‘Common law’ plans to level the playing field in women’s football
The world-champion US women’s football team have turned to the courts – as well as the court of public opinion – in their fight for fair wages and working conditions. Their efforts, and those of female athletes around the world, may contain broader lessons for achieving gender equality, a topic explored in the latest episode of “Common Law,” a University Law School podcast. from Virginia.
In the episode, AVU law professor Camilo SÃ¡nchez, who heads the school’s International Human Rights Clinic, and clinical student Jolena Zabel ’21 discuss what they learned. by co-authoring a report on the topic, âGender Discrimination in Football: Building a Toolkit Towards Gender Equity in the Beautiful Game.
Written in coordination with Dejusticia, which focuses on human rights in Colombia and the Global South, the report was published as a book in English and Spanish.
SÃ¡nchez, who also heads the school’s human rights program and the Center for International and Comparative Law, said on the show that looking at human rights through the lens of football is “a opportunity to bring the conversation about human rights into everyday life “.
Regarding the issue of equal pay for women in general, “When you have these huge disparities that affect half of the world’s population, it’s something that law and justice must be involved in,” he adds. -he.
After the U.S. women’s soccer team’s victory at the 2019 World Cup – their fourth victory since the competition began in 1991 – the players sued, arguing they were being paid unfairly compared to the 2019 World Cup. men’s team, which has never won a World Cup. They sought more than $ 66 million in damages under the Equal Pay Act and Title VII of the 1964 Civil Rights Act.
Although a judge initially rejected equal pay demands, saying women had negotiated a different type of contract than men and could no longer demand parity, the women’s team reported last month that she would appeal the decision.
However, the two sides recently reached an agreement on working conditions, so the women will now have comparable travel budgets, support staff and field conditions.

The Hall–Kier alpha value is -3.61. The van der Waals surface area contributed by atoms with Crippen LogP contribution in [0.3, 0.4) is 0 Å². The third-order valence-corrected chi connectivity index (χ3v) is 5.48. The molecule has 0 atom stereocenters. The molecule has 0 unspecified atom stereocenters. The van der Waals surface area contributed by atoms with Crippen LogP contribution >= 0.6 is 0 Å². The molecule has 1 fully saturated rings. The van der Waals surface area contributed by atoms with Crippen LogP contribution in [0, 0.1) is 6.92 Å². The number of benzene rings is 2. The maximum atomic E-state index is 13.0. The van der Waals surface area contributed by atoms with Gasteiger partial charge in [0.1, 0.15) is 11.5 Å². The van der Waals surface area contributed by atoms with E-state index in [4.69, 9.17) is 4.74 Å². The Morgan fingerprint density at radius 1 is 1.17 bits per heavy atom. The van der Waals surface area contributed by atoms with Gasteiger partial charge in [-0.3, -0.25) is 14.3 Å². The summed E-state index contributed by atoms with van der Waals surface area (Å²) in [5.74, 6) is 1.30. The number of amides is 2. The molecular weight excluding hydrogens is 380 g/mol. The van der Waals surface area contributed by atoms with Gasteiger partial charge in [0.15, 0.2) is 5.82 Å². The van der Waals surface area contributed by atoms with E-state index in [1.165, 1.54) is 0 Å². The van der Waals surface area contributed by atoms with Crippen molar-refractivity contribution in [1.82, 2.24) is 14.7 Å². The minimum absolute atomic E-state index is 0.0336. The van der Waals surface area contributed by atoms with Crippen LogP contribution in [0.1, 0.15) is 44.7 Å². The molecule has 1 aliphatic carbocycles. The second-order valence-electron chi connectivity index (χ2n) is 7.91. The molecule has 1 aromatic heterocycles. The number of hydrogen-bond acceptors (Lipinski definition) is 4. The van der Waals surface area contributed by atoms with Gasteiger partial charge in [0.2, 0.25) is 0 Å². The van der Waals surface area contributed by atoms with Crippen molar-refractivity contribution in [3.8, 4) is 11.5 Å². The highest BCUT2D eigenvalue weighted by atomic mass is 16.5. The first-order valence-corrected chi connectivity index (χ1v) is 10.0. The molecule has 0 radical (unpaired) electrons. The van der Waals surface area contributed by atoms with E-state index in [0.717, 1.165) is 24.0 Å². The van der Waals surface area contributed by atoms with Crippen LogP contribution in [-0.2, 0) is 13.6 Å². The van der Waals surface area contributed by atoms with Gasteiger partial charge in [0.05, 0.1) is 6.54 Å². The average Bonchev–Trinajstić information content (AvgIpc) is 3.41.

The disparities exist beyond the US women’s team, point out SÃ¡nchez and Zabel. The prize for the Women’s World Cup will be $ 60 million in 2023, while the prize for the next men’s cup, in 2022, will be $ 440 million. Female players around the world are paid much less than female players in the United States, and some even have to pay to train or use the facilities, SÃ¡nchez explains on the show.
In addition, “there is a chauvinistic culture that makes women vulnerable to many abuses, including sexual harassment and sexual abuse,” says SÃ¡nchez.
The pair also discuss the role of FIFA, the international governing body of football, and its role in applying arbitration to resolve disputes.
Zabel says she has seen signs of progress in Europe, where there has been a movement to demand to have a women’s team if there is a men’s Premier League team.
“And so we see a lot of the best American players joining clubs that you will recognize – Manchester United, things like that,” Zabel said.
Megan Rapinoe, the star of the American women’s team, owns the best-selling soccer jersey in the United States.
âI think in the long run it’s also an important tool to continue to show that people care and that there is a market,â she says. “Sport, like other things that we consume as a society for entertainment, tells us something about ourselves and our society.”
Hosted by Dean Risa Goluboff and Vice Dean Leslie Kendrick ’06, “Common Law” this season focuses on “Law and Equity”.
While the themes of the first two seasons were temporal – the first focused on “The Future of Law” and the second on “When the Law Changed the World” – this season examines a variety of legal issues through time, wondering what fairness means and examining how it interacts with the law.
âCommon Lawâ is available on Apple Podcasts, Stitcher, YouTube, Spotify, and other popular places where you can listen to podcasts. The show is produced by Emily Richardson-Lorente.
You can follow the show on CommonLawPodcast.com or Twitter at @CommonLawUVA.